The Little Mermaid 2023: A Dive into Disney’s Enchanting Live-Action Adaptation

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For Disney fans, especially those who love Disney Princess films, the animated movie “The Little Mermaid” (1989) is a classic. It’s no secret that Disney has been diligent in creating live-action adaptations of their animated films. Now, 34 years after the release of the animated version, “The Little Mermaid” gets its live-action treatment.

The live-action version of “The Little Mermaid” is directed by Rob Marshall, known for his work on “Mary Poppins Returns” (2018) and “Into the Woods” (2014). Halle Bailey, who secured the role through auditions, plays the character of Ariel. Alongside Bailey, the live-action version features Jonah Hauer-King, Javier Bardem, Melissa McCarthy, and other renowned actors.

“The Little Mermaid” tells the story of Ariel, a mermaid princess and the youngest daughter of King Triton, the ruler of Atlantica. Despite her father’s strict prohibitions, Ariel has an immense curiosity about the world on land. One day, she rescues a prince named Eric and falls in love with him. Ariel then makes a significant decision to find a way to meet the prince.

Disney has extensive experience in adapting animated films into live-action, but there have been instances where their live-action films were met with mixed reviews from fans, as seen in “Mulan” (2020). Director Niki Caro and her writing team took bold steps to overhaul Mulan’s story, which sparked controversy among fans.

Fortunately, such issues are not present in “The Little Mermaid.” Director Rob Marshall and screenwriter David Magee chose to remain faithful to the animated version. While the overall storyline remains largely the same, Marshall adds supplementary elements that enrich the narrative derived from the animated version.

As an interesting fact, “The Little Mermaid” live-action version has a runtime of 135 minutes, significantly longer than the animated version’s 83 minutes. This extended duration allows for more detailed explanations, such as delving into Eric’s parentage and shedding light on King Triton’s intense aversion to humans.

What’s commendable about this live-action version are the new elements seamlessly integrated into the original story. These additions complement rather than disrupt the original narrative. I find myself more inclined to agree with this approach compared to major overhauls that could potentially damage the essence of the original story, as seen in “Mulan.”

Although the choice of Halle Bailey as Ariel continues to be a subject of controversy, it becomes apparent why Bailey was chosen after watching “The Little Mermaid” live-action. Bailey earned the role through a rigorous audition process, and her performance in the film proves the decision to be spot-on. Bailey effectively breathes life back into Ariel in the live-action version, and her beautiful voice is an added asset.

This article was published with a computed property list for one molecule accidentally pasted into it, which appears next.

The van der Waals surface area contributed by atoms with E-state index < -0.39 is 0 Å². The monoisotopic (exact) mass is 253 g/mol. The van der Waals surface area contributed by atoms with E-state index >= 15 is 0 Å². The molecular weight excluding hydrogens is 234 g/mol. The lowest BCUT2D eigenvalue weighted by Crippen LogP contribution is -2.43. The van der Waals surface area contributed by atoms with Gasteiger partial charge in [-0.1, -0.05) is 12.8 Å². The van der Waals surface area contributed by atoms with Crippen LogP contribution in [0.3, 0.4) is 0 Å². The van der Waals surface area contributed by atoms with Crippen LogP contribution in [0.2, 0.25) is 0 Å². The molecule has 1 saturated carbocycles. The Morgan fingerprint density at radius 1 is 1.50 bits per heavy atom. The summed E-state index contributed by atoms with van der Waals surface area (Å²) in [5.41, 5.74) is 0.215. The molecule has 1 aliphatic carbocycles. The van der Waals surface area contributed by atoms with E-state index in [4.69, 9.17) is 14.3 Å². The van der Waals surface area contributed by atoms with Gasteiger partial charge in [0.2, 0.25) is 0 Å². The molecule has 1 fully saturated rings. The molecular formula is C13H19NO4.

Apart from Bailey, other notable performances come from Jonah Hauer-King and Melissa McCarthy, who play Prince Eric and Ursula, respectively. Bailey and Hauer-King manage to establish a strong on-screen chemistry. McCarthy also succeeds in portraying the live-action Ursula with the same intimidating presence as in the animated version.

Daveed Diggs and Awkwafina, who lend their voices to Sebastian and Scuttle, also deliver stellar performances, especially when they rap in the song “The Scuttlebutt.” However, the choice of actresses for Ariel’s sisters feels somewhat distracting. While the film is a fantasy, it seems a bit odd and implausible to see Triton’s children with different racial backgrounds.

As in the animated film, the songs in “The Little Mermaid” live-action are all captivating. The iconic songs from the animated version are retained, and new songs are added to enhance the film’s vibrant atmosphere. One standout is Halle Bailey’s rendition of “Part of Your World,” which is powerful and emotionally charged.

While the audio aspects of the film are impressive, the CGI quality in “The Little Mermaid” is somewhat lacking. The movement of underwater characters’ hair, rendered using CGI, appears unnatural and at times peculiar. This is most noticeable in the final battle scene between the giant Ursula and Ariel and Eric. The scene is overly dark, possibly to conceal the limitations of the CGI in rendering the giant Ursula.

Overall, “The Little Mermaid” is a live-action film that stays true to the animated version’s narrative. The new elements added complement the story without undermining it. Despite the controversy surrounding her casting, Halle Bailey proves her capability as Ariel, coupled with her enchanting voice.

After reading this review, are you interested in watching Disney’s live-action adaptation of “The Little Mermaid”? For those who have seen it, feel free to share your thoughts on the film!

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